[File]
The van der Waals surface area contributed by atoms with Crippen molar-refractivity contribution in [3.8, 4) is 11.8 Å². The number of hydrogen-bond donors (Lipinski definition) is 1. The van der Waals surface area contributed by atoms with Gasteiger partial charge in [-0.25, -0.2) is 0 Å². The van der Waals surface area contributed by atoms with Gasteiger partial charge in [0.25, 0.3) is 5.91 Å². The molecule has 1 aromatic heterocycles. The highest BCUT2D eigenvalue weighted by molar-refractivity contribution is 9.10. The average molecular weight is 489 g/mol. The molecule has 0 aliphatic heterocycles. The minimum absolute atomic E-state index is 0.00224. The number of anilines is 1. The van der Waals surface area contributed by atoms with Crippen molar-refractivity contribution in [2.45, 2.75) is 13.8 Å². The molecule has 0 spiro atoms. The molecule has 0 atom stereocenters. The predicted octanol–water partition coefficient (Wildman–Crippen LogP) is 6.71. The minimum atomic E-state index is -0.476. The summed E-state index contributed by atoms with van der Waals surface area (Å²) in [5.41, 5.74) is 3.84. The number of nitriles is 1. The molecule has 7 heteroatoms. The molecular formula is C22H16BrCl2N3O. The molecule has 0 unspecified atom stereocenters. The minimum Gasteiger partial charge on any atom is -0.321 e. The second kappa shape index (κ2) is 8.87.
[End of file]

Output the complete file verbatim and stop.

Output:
The van der Waals surface area contributed by atoms with Crippen molar-refractivity contribution in [3.8, 4) is 11.8 Å². The number of hydrogen-bond donors (Lipinski definition) is 1. The van der Waals surface area contributed by atoms with Gasteiger partial charge in [-0.25, -0.2) is 0 Å². The van der Waals surface area contributed by atoms with Gasteiger partial charge in [0.25, 0.3) is 5.91 Å². The molecule has 1 aromatic heterocycles. The highest BCUT2D eigenvalue weighted by molar-refractivity contribution is 9.10. The average molecular weight is 489 g/mol. The molecule has 0 aliphatic heterocycles. The minimum absolute atomic E-state index is 0.00224. The number of anilines is 1. The van der Waals surface area contributed by atoms with Crippen molar-refractivity contribution in [2.45, 2.75) is 13.8 Å². The molecule has 0 spiro atoms. The molecule has 0 atom stereocenters. The predicted octanol–water partition coefficient (Wildman–Crippen LogP) is 6.71. The minimum atomic E-state index is -0.476. The summed E-state index contributed by atoms with van der Waals surface area (Å²) in [5.41, 5.74) is 3.84. The number of nitriles is 1. The molecule has 7 heteroatoms. The molecular formula is C22H16BrCl2N3O. The molecule has 0 unspecified atom stereocenters. The minimum Gasteiger partial charge on any atom is -0.321 e. The second kappa shape index (κ2) is 8.87.